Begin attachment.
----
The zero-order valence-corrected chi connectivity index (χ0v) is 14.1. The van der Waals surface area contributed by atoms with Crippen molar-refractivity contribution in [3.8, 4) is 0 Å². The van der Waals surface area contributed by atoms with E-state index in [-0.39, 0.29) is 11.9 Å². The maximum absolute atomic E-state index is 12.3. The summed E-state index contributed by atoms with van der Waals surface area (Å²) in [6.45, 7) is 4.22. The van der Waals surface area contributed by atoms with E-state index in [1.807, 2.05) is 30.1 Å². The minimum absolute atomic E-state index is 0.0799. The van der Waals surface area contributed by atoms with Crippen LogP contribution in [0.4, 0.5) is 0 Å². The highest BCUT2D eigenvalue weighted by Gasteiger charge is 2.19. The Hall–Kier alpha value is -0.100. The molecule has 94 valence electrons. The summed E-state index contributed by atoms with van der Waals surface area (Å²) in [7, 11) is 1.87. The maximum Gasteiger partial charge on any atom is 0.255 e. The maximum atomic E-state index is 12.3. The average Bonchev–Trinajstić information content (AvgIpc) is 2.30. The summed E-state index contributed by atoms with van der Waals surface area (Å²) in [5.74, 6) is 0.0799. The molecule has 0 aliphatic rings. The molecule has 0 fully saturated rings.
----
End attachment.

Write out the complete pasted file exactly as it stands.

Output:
The zero-order valence-corrected chi connectivity index (χ0v) is 14.1. The van der Waals surface area contributed by atoms with Crippen molar-refractivity contribution in [3.8, 4) is 0 Å². The van der Waals surface area contributed by atoms with E-state index in [-0.39, 0.29) is 11.9 Å². The maximum absolute atomic E-state index is 12.3. The summed E-state index contributed by atoms with van der Waals surface area (Å²) in [6.45, 7) is 4.22. The van der Waals surface area contributed by atoms with E-state index in [1.807, 2.05) is 30.1 Å². The minimum absolute atomic E-state index is 0.0799. The van der Waals surface area contributed by atoms with Crippen LogP contribution in [0.4, 0.5) is 0 Å². The highest BCUT2D eigenvalue weighted by Gasteiger charge is 2.19. The Hall–Kier alpha value is -0.100. The molecule has 94 valence electrons. The summed E-state index contributed by atoms with van der Waals surface area (Å²) in [7, 11) is 1.87. The maximum Gasteiger partial charge on any atom is 0.255 e. The maximum atomic E-state index is 12.3. The average Bonchev–Trinajstić information content (AvgIpc) is 2.30. The summed E-state index contributed by atoms with van der Waals surface area (Å²) in [5.74, 6) is 0.0799. The molecule has 0 aliphatic rings. The molecule has 0 fully saturated rings.